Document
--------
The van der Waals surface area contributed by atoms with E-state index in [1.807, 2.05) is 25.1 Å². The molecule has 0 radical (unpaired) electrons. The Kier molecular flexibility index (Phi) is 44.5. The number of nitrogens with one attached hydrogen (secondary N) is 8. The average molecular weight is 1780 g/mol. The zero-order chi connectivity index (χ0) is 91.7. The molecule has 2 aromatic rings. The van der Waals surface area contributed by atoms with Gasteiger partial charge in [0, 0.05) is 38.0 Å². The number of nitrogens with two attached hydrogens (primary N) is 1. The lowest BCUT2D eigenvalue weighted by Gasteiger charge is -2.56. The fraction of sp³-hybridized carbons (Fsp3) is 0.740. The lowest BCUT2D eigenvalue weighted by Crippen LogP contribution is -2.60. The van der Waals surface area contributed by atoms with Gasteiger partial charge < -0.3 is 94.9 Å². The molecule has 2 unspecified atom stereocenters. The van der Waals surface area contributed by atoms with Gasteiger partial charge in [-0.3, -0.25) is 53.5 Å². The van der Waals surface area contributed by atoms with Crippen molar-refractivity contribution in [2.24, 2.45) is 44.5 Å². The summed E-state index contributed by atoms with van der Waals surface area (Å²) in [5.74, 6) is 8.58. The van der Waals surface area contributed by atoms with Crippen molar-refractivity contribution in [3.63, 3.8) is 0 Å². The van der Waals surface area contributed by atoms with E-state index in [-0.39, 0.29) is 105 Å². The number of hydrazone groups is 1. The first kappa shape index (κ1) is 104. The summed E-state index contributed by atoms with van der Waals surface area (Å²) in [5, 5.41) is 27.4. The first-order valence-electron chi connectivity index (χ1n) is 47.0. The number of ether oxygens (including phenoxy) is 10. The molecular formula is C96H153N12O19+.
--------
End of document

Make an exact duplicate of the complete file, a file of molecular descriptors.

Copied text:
The van der Waals surface area contributed by atoms with E-state index in [1.807, 2.05) is 25.1 Å². The molecule has 0 radical (unpaired) electrons. The Kier molecular flexibility index (Phi) is 44.5. The number of nitrogens with one attached hydrogen (secondary N) is 8. The average molecular weight is 1780 g/mol. The zero-order chi connectivity index (χ0) is 91.7. The molecule has 2 aromatic rings. The van der Waals surface area contributed by atoms with Gasteiger partial charge in [0, 0.05) is 38.0 Å². The number of nitrogens with two attached hydrogens (primary N) is 1. The lowest BCUT2D eigenvalue weighted by Gasteiger charge is -2.56. The fraction of sp³-hybridized carbons (Fsp3) is 0.740. The lowest BCUT2D eigenvalue weighted by Crippen LogP contribution is -2.60. The van der Waals surface area contributed by atoms with Gasteiger partial charge < -0.3 is 94.9 Å². The molecule has 2 unspecified atom stereocenters. The van der Waals surface area contributed by atoms with Gasteiger partial charge in [-0.3, -0.25) is 53.5 Å². The van der Waals surface area contributed by atoms with Crippen molar-refractivity contribution in [2.24, 2.45) is 44.5 Å². The summed E-state index contributed by atoms with van der Waals surface area (Å²) in [5.74, 6) is 8.58. The van der Waals surface area contributed by atoms with Crippen molar-refractivity contribution in [3.63, 3.8) is 0 Å². The van der Waals surface area contributed by atoms with E-state index in [-0.39, 0.29) is 105 Å². The number of hydrazone groups is 1. The first kappa shape index (κ1) is 104. The summed E-state index contributed by atoms with van der Waals surface area (Å²) in [5, 5.41) is 27.4. The first-order valence-electron chi connectivity index (χ1n) is 47.0. The number of ether oxygens (including phenoxy) is 10. The molecular formula is C96H153N12O19+.